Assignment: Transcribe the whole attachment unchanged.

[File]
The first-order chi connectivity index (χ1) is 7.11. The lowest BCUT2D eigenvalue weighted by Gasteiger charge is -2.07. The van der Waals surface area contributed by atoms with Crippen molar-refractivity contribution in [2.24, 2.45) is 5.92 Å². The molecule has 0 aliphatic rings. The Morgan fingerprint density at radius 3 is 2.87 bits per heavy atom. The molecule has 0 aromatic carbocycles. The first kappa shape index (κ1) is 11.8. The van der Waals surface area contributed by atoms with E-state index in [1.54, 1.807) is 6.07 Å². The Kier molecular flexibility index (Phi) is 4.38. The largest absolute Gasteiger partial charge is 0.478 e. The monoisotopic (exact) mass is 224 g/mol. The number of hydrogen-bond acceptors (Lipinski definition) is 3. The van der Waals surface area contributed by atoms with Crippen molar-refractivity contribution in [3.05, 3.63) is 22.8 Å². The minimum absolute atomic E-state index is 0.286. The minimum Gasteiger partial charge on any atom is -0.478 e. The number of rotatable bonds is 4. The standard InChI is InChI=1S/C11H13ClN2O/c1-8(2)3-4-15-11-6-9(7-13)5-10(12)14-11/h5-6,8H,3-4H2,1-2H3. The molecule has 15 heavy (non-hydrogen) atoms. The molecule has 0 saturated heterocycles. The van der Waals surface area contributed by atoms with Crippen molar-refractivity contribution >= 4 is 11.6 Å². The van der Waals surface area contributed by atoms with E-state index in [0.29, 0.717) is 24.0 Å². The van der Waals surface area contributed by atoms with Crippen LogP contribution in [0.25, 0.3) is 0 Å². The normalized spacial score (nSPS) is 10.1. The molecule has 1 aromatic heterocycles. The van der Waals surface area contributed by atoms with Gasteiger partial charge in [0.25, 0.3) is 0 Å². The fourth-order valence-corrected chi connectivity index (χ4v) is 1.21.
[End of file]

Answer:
The first-order chi connectivity index (χ1) is 7.11. The lowest BCUT2D eigenvalue weighted by Gasteiger charge is -2.07. The van der Waals surface area contributed by atoms with Crippen molar-refractivity contribution in [2.24, 2.45) is 5.92 Å². The molecule has 0 aliphatic rings. The Morgan fingerprint density at radius 3 is 2.87 bits per heavy atom. The molecule has 0 aromatic carbocycles. The first kappa shape index (κ1) is 11.8. The van der Waals surface area contributed by atoms with E-state index in [1.54, 1.807) is 6.07 Å². The Kier molecular flexibility index (Phi) is 4.38. The largest absolute Gasteiger partial charge is 0.478 e. The monoisotopic (exact) mass is 224 g/mol. The number of hydrogen-bond acceptors (Lipinski definition) is 3. The van der Waals surface area contributed by atoms with Crippen molar-refractivity contribution in [3.05, 3.63) is 22.8 Å². The minimum absolute atomic E-state index is 0.286. The minimum Gasteiger partial charge on any atom is -0.478 e. The number of rotatable bonds is 4. The standard InChI is InChI=1S/C11H13ClN2O/c1-8(2)3-4-15-11-6-9(7-13)5-10(12)14-11/h5-6,8H,3-4H2,1-2H3. The molecule has 15 heavy (non-hydrogen) atoms. The molecule has 0 saturated heterocycles. The van der Waals surface area contributed by atoms with Crippen molar-refractivity contribution >= 4 is 11.6 Å². The van der Waals surface area contributed by atoms with E-state index in [0.29, 0.717) is 24.0 Å². The van der Waals surface area contributed by atoms with Crippen LogP contribution in [0.25, 0.3) is 0 Å². The normalized spacial score (nSPS) is 10.1. The molecule has 1 aromatic heterocycles. The van der Waals surface area contributed by atoms with Gasteiger partial charge in [0.25, 0.3) is 0 Å². The fourth-order valence-corrected chi connectivity index (χ4v) is 1.21.